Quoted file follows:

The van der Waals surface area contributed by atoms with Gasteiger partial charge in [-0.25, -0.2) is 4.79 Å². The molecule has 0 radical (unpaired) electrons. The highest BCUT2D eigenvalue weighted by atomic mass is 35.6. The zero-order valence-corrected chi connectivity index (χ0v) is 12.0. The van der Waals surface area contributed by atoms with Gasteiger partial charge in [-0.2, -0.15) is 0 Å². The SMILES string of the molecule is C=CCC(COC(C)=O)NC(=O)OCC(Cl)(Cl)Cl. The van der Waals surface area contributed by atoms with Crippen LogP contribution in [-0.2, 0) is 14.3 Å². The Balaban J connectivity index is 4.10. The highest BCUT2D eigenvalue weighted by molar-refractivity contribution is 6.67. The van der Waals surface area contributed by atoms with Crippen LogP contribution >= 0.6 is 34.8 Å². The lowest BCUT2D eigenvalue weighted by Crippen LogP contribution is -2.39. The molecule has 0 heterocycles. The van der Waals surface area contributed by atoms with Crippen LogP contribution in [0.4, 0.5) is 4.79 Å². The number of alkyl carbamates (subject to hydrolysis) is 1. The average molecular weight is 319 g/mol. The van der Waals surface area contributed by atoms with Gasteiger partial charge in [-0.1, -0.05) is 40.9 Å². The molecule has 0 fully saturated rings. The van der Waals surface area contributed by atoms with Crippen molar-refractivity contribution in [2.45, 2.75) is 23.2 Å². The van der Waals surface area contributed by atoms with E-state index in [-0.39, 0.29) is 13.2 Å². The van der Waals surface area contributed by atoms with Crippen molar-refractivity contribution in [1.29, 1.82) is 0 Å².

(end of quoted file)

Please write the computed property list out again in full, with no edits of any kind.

The van der Waals surface area contributed by atoms with Gasteiger partial charge in [-0.25, -0.2) is 4.79 Å². The molecule has 0 radical (unpaired) electrons. The highest BCUT2D eigenvalue weighted by atomic mass is 35.6. The zero-order valence-corrected chi connectivity index (χ0v) is 12.0. The van der Waals surface area contributed by atoms with Gasteiger partial charge in [-0.2, -0.15) is 0 Å². The SMILES string of the molecule is C=CCC(COC(C)=O)NC(=O)OCC(Cl)(Cl)Cl. The van der Waals surface area contributed by atoms with Crippen LogP contribution in [-0.2, 0) is 14.3 Å². The Balaban J connectivity index is 4.10. The highest BCUT2D eigenvalue weighted by molar-refractivity contribution is 6.67. The van der Waals surface area contributed by atoms with Crippen LogP contribution >= 0.6 is 34.8 Å². The lowest BCUT2D eigenvalue weighted by Crippen LogP contribution is -2.39. The molecule has 0 heterocycles. The van der Waals surface area contributed by atoms with Crippen LogP contribution in [0.4, 0.5) is 4.79 Å². The number of alkyl carbamates (subject to hydrolysis) is 1. The average molecular weight is 319 g/mol. The van der Waals surface area contributed by atoms with Gasteiger partial charge in [-0.1, -0.05) is 40.9 Å². The molecule has 0 fully saturated rings. The van der Waals surface area contributed by atoms with Crippen molar-refractivity contribution in [2.45, 2.75) is 23.2 Å². The van der Waals surface area contributed by atoms with E-state index in [-0.39, 0.29) is 13.2 Å². The van der Waals surface area contributed by atoms with Crippen molar-refractivity contribution in [1.29, 1.82) is 0 Å².